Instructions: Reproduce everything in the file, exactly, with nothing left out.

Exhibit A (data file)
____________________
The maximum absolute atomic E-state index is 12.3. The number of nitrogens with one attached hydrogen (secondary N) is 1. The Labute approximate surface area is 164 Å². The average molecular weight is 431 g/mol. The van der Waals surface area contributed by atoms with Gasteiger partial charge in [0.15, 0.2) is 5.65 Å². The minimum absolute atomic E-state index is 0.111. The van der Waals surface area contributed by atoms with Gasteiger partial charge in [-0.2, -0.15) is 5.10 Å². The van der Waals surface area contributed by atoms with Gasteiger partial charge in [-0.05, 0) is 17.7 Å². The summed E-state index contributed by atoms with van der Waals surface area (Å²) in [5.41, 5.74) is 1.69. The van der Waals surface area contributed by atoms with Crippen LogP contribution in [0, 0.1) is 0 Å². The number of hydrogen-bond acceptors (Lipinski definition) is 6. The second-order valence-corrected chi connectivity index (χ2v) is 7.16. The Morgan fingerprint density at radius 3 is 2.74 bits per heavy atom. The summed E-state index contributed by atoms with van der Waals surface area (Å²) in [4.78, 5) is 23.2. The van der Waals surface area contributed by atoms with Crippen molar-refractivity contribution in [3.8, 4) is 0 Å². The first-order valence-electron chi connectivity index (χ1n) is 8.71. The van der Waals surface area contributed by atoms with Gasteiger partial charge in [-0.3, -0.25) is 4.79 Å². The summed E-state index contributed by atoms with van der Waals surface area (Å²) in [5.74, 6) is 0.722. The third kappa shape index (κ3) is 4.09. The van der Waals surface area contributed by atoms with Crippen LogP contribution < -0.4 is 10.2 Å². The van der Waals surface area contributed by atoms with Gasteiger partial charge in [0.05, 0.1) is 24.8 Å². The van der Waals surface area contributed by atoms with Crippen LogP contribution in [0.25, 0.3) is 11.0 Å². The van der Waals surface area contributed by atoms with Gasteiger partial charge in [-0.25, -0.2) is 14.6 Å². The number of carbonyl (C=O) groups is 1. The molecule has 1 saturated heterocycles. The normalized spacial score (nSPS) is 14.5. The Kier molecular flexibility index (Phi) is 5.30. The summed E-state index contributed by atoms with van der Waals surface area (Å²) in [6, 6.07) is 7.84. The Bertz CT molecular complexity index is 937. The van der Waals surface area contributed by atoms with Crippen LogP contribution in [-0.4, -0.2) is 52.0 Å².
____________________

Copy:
The maximum absolute atomic E-state index is 12.3. The number of nitrogens with one attached hydrogen (secondary N) is 1. The Labute approximate surface area is 164 Å². The average molecular weight is 431 g/mol. The van der Waals surface area contributed by atoms with Gasteiger partial charge in [0.15, 0.2) is 5.65 Å². The minimum absolute atomic E-state index is 0.111. The van der Waals surface area contributed by atoms with Gasteiger partial charge in [-0.2, -0.15) is 5.10 Å². The van der Waals surface area contributed by atoms with Gasteiger partial charge in [-0.05, 0) is 17.7 Å². The summed E-state index contributed by atoms with van der Waals surface area (Å²) in [5.41, 5.74) is 1.69. The van der Waals surface area contributed by atoms with Crippen LogP contribution in [0, 0.1) is 0 Å². The number of hydrogen-bond acceptors (Lipinski definition) is 6. The second-order valence-corrected chi connectivity index (χ2v) is 7.16. The Morgan fingerprint density at radius 3 is 2.74 bits per heavy atom. The summed E-state index contributed by atoms with van der Waals surface area (Å²) in [4.78, 5) is 23.2. The van der Waals surface area contributed by atoms with Crippen molar-refractivity contribution in [3.8, 4) is 0 Å². The first-order valence-electron chi connectivity index (χ1n) is 8.71. The van der Waals surface area contributed by atoms with Gasteiger partial charge in [-0.3, -0.25) is 4.79 Å². The summed E-state index contributed by atoms with van der Waals surface area (Å²) in [5.74, 6) is 0.722. The third kappa shape index (κ3) is 4.09. The van der Waals surface area contributed by atoms with Crippen LogP contribution < -0.4 is 10.2 Å². The van der Waals surface area contributed by atoms with Gasteiger partial charge in [0.05, 0.1) is 24.8 Å². The van der Waals surface area contributed by atoms with Crippen LogP contribution in [0.25, 0.3) is 11.0 Å². The van der Waals surface area contributed by atoms with Gasteiger partial charge in [-0.25, -0.2) is 14.6 Å². The number of carbonyl (C=O) groups is 1. The molecule has 1 saturated heterocycles. The normalized spacial score (nSPS) is 14.5. The Kier molecular flexibility index (Phi) is 5.30. The summed E-state index contributed by atoms with van der Waals surface area (Å²) in [6, 6.07) is 7.84. The Bertz CT molecular complexity index is 937. The van der Waals surface area contributed by atoms with Crippen LogP contribution in [-0.4, -0.2) is 52.0 Å².